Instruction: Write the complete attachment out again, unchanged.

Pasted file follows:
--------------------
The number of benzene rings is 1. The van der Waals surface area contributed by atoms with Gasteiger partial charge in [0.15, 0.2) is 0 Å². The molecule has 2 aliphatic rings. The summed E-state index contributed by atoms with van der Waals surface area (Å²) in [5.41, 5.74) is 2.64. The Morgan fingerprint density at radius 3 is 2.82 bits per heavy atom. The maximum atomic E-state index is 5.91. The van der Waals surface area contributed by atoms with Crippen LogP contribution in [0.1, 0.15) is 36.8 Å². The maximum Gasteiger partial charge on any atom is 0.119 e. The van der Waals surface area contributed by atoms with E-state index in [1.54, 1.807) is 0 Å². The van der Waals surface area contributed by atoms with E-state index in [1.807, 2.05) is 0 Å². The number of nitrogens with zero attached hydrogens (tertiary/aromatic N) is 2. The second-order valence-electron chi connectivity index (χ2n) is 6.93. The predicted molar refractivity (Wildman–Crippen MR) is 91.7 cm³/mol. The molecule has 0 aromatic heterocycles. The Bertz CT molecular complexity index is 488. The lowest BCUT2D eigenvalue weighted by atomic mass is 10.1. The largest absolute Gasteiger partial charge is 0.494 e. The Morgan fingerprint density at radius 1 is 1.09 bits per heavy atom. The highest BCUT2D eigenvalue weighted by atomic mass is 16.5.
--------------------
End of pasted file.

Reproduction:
The number of benzene rings is 1. The van der Waals surface area contributed by atoms with Gasteiger partial charge in [0.15, 0.2) is 0 Å². The molecule has 2 aliphatic rings. The summed E-state index contributed by atoms with van der Waals surface area (Å²) in [5.41, 5.74) is 2.64. The Morgan fingerprint density at radius 3 is 2.82 bits per heavy atom. The maximum atomic E-state index is 5.91. The van der Waals surface area contributed by atoms with Crippen LogP contribution in [0.1, 0.15) is 36.8 Å². The maximum Gasteiger partial charge on any atom is 0.119 e. The van der Waals surface area contributed by atoms with E-state index in [1.54, 1.807) is 0 Å². The van der Waals surface area contributed by atoms with E-state index in [1.807, 2.05) is 0 Å². The number of nitrogens with zero attached hydrogens (tertiary/aromatic N) is 2. The second-order valence-electron chi connectivity index (χ2n) is 6.93. The predicted molar refractivity (Wildman–Crippen MR) is 91.7 cm³/mol. The molecule has 0 aromatic heterocycles. The Bertz CT molecular complexity index is 488. The lowest BCUT2D eigenvalue weighted by atomic mass is 10.1. The largest absolute Gasteiger partial charge is 0.494 e. The Morgan fingerprint density at radius 1 is 1.09 bits per heavy atom. The highest BCUT2D eigenvalue weighted by atomic mass is 16.5.